Desalination water supply planning – Optimisation of environmental impacts and costs using life cycle assessment
Pakzad Shahabi, Maedeh (2015) Desalination water supply planning – Optimisation of environmental impacts and costs using life cycle assessment. PhD thesis, Murdoch University.
Desalination is an integral component of water supply for many cities and regions around the globe. Although, desalination can offer a rainfall independent source of water and provide social benefits, it is energy intensive compared to conventional water sources and can have significant impacts upon the environment. Therefore an interdisciplinary approach is required when planning for water supply by desalination. A life cycle assessment of a desalination supply chain can be integrated into an optimisation framework to simultaneously consider all possible planning alternatives and find the combination of planning decisions that optimizes environmental and economic objectives. This thesis aimed to develop a desalination supply chain optimization life cycle framework to analyze the economic and environmental impacts and trade-offs for alternative planning scenarios. The framework used life cycle assessment and a levelised cost model to quantify and compare the supply chain environmental and economic impacts for a range of planning scenarios. The framework incorporated a mixed integer linear programming model to determine optimal planning decisions such as water capacity expansion of each type of desalination technology over a planning horizon, and optimal locations of new desalination plants while considering interdependencies among water distribution and treatment processes. The framework was tested for future seawater reverse osmosis desalination planning in the northern metropolitan area of Perth, Western Australia over the next 20 years.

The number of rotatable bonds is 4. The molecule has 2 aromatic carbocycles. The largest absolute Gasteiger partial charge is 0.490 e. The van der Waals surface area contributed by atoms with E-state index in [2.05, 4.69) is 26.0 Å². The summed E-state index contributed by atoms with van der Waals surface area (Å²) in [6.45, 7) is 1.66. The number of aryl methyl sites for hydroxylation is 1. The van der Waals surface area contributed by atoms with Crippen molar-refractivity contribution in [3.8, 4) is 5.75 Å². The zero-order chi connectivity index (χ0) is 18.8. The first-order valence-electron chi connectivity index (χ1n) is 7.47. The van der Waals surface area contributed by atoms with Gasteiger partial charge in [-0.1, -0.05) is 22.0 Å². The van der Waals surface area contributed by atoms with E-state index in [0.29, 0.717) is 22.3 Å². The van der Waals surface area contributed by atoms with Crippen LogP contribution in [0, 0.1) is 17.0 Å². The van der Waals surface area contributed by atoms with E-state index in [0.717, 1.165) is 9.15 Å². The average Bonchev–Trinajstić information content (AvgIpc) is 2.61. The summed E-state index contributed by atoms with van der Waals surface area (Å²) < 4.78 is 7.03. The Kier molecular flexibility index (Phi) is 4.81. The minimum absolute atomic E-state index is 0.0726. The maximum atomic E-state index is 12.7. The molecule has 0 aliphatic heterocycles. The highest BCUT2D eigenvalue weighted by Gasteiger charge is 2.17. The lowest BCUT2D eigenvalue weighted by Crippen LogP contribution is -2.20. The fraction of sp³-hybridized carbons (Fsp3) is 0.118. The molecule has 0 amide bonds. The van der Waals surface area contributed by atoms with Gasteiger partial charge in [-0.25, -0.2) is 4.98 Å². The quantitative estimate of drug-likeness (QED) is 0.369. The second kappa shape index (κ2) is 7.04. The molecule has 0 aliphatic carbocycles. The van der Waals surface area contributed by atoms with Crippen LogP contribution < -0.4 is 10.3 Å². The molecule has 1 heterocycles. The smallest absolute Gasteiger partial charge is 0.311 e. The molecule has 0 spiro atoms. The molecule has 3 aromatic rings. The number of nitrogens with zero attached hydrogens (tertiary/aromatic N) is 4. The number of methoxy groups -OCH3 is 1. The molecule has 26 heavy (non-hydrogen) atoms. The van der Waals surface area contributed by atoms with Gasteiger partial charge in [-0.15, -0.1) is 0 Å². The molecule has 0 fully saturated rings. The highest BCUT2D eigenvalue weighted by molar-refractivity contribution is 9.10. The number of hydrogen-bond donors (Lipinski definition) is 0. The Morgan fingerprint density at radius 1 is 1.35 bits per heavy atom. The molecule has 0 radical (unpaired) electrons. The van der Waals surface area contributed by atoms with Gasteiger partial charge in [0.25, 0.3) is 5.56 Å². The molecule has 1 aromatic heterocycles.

Results indicated that, a decentralised desalination supply system with small and medium-sized SWRO plants integrated into the Perth metropolitan area could achieve a lower environmental and economic impact, when compared to a centralised supply system with a large desalination plant located far from final demand. Improving seawater quality by introducing beach well intake - a mature intake technology for smaller-sized plants - could further promote the decentralised supply system environmental and economic performance. The capital expenditure contribution to total cost for the treatment facilities in the decentralised supply system was found to be higher than for the centralised supply system. However, this was outweighed by the significant water distribution pipeline construction and operational expenditure savings and also the operational expenditure savings associated with lower chemical and electricity use in the beach well plants. Construction phase contribution to treatment facilities life cycle environmental impact for the decentralised supply system was found to be higher than for the centralised supply system due to diseconomy of scale in smaller-sized plants. However, this was outweighed by significant water distribution pipeline construction and operational environmental impacts savings. Smaller plants with beach well intake benefit from operational environmental impact savings associated with lower chemical and electricity use. Multi-staged construction of successive small plants compared to single-stage construction of a large plant provided better economic outcomes due to lower interest costs. However, multi-staged construction led to higher environmental impacts associated with diseconomy of scale in the plant construction phase.
The case study provided numerous insights that were only possible through the use of a life-cycle optimization framework. For example, in desalination planning for a metropolitan area with land scarcity for siting new plants, the factors of supply system configuration, land-use patterns, environmental impacts and economic costs are highly inter-related and decision makers can consider these as a whole rather than considering each separately. The transparency and flexibility of the framework allows professionals from different disciplines to test the scenarios in a quantitative manner, to understand potential planning implications.
|Publication Type:||Thesis (PhD)|
|Murdoch Affiliation:||School of Engineering and Information Technology|
|Supervisor:||Anda, Martin, Ho, Goen and McHugh, Adam|
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